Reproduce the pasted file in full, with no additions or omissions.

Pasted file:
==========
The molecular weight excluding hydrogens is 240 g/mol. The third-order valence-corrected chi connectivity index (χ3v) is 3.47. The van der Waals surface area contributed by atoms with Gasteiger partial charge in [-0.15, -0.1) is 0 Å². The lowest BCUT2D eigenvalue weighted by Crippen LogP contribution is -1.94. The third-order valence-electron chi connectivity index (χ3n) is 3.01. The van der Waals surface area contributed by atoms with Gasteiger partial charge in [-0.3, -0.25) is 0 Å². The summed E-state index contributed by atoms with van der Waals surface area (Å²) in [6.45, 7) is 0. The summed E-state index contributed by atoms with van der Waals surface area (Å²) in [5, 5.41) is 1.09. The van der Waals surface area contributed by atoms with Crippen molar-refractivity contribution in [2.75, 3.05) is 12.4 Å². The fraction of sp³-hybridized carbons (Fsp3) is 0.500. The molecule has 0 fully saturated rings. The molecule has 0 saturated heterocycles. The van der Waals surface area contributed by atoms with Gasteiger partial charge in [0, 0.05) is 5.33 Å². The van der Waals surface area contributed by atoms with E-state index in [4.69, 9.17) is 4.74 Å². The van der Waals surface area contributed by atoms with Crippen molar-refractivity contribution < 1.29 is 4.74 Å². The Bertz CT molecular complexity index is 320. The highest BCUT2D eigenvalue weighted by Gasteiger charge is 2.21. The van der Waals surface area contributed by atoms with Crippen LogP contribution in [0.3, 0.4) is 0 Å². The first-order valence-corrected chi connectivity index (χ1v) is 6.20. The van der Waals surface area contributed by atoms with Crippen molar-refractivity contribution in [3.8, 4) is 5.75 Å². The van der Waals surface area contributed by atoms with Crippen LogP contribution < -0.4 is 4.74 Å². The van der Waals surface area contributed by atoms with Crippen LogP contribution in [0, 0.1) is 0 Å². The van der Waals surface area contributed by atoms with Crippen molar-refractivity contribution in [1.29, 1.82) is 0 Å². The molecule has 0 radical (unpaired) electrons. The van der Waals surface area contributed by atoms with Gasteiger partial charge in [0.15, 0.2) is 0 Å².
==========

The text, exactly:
The molecular weight excluding hydrogens is 240 g/mol. The third-order valence-corrected chi connectivity index (χ3v) is 3.47. The van der Waals surface area contributed by atoms with Gasteiger partial charge in [-0.15, -0.1) is 0 Å². The lowest BCUT2D eigenvalue weighted by Crippen LogP contribution is -1.94. The third-order valence-electron chi connectivity index (χ3n) is 3.01. The van der Waals surface area contributed by atoms with Gasteiger partial charge in [-0.3, -0.25) is 0 Å². The summed E-state index contributed by atoms with van der Waals surface area (Å²) in [6.45, 7) is 0. The summed E-state index contributed by atoms with van der Waals surface area (Å²) in [5, 5.41) is 1.09. The van der Waals surface area contributed by atoms with Crippen molar-refractivity contribution in [2.75, 3.05) is 12.4 Å². The fraction of sp³-hybridized carbons (Fsp3) is 0.500. The molecule has 0 fully saturated rings. The molecule has 0 saturated heterocycles. The van der Waals surface area contributed by atoms with Gasteiger partial charge in [0, 0.05) is 5.33 Å². The van der Waals surface area contributed by atoms with E-state index in [4.69, 9.17) is 4.74 Å². The van der Waals surface area contributed by atoms with Crippen molar-refractivity contribution < 1.29 is 4.74 Å². The Bertz CT molecular complexity index is 320. The highest BCUT2D eigenvalue weighted by Gasteiger charge is 2.21. The van der Waals surface area contributed by atoms with Crippen LogP contribution in [0.3, 0.4) is 0 Å². The first-order valence-corrected chi connectivity index (χ1v) is 6.20. The van der Waals surface area contributed by atoms with Crippen molar-refractivity contribution in [3.8, 4) is 5.75 Å². The van der Waals surface area contributed by atoms with Crippen LogP contribution < -0.4 is 4.74 Å². The van der Waals surface area contributed by atoms with Crippen LogP contribution in [0, 0.1) is 0 Å². The van der Waals surface area contributed by atoms with Crippen molar-refractivity contribution in [1.29, 1.82) is 0 Å². The molecule has 0 radical (unpaired) electrons. The van der Waals surface area contributed by atoms with Gasteiger partial charge in [0.15, 0.2) is 0 Å².